Musaira Deshu lived an unremarkable life as such things were measured. She worked for a company that provided the processed food and other supplies for several planetary and asteroid mining conglomerates. When she was introduced to people they invariably commented on how interesting her job must be, associated with such interstellar daring. Space travel, with all its attendant consequences, was still a novelty for most people, who would never so much as think of leaving the planet surface, except to visit a thermospheric resort.
Musaira was in fact one of these. Her job was in payroll and compliance. The closest she came to space was when she calculated the taxable benefits for those off planet, who had different exemptions than those on. She was completely fine with this. The job was not what one would call exciting, but she took satisfaction in it and considered herself quite good at it. She was married and had a young daughter, and much of the joy she found in life came there.
One day, on her way to work, she was nearly hit by a falling pane of glass as she walked by a tower that was under construction. Workers had been installing the windows above and had left one resting against the ledge on the roof. Somehow a gust of wind caught it, lifted it up, and sent it tumbling down to the ground. The police, when they investigated, said it was just poor luck that it had happened, though they expected the construction company to be fined for failing to take the necessary precautions.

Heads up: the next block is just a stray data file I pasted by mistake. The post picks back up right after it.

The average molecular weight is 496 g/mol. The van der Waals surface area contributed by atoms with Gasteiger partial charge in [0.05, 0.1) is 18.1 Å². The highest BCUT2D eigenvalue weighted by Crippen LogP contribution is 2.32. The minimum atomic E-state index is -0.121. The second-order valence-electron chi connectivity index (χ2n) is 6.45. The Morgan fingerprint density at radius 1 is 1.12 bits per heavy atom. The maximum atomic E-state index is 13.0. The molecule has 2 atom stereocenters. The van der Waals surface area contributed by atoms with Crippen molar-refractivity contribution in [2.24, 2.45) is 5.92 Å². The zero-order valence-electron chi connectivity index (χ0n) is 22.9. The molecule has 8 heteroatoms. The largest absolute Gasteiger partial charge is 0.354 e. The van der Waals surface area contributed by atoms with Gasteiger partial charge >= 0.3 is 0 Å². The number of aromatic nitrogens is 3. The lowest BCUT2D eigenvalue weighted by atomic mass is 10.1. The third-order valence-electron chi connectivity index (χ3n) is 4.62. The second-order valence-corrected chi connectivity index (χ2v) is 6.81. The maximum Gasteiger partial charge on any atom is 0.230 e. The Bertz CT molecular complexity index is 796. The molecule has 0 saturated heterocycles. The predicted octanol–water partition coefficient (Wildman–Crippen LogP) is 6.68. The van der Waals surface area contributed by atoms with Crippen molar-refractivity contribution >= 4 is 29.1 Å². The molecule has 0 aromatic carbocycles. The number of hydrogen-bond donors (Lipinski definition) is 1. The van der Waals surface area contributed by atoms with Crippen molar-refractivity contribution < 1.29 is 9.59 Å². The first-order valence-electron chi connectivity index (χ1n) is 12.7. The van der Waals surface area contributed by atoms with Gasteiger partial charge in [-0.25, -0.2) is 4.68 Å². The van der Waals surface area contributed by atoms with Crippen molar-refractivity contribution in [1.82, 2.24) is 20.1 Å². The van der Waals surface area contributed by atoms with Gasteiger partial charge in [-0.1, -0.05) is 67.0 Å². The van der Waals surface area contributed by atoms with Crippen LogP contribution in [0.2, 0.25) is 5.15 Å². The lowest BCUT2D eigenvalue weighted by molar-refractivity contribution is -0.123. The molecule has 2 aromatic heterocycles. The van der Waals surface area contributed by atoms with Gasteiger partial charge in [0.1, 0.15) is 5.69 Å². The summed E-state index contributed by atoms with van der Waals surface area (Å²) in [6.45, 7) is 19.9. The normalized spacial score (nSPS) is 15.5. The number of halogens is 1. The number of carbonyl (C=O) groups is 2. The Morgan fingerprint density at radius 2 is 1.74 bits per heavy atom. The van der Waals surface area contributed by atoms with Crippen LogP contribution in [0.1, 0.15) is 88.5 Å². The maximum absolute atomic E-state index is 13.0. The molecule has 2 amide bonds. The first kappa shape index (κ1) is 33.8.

For Musaira the incident was a revelation. The glass landed right beside her as she walked by the tower. She could feel the brush of the wind as it passed by, and had actually looked to see if someone was reaching out to get her attention. She turned in time to see the glass shatter and let out a scream, jumping back. In spite of the shards of glass spraying in all directions around her, she wound up with only a small cut on her left hand. People farther away than her ended up with cuts and bits of glass embedded in their flesh. One man even lost an eye.
Read the rest at Circumambient Scenery.
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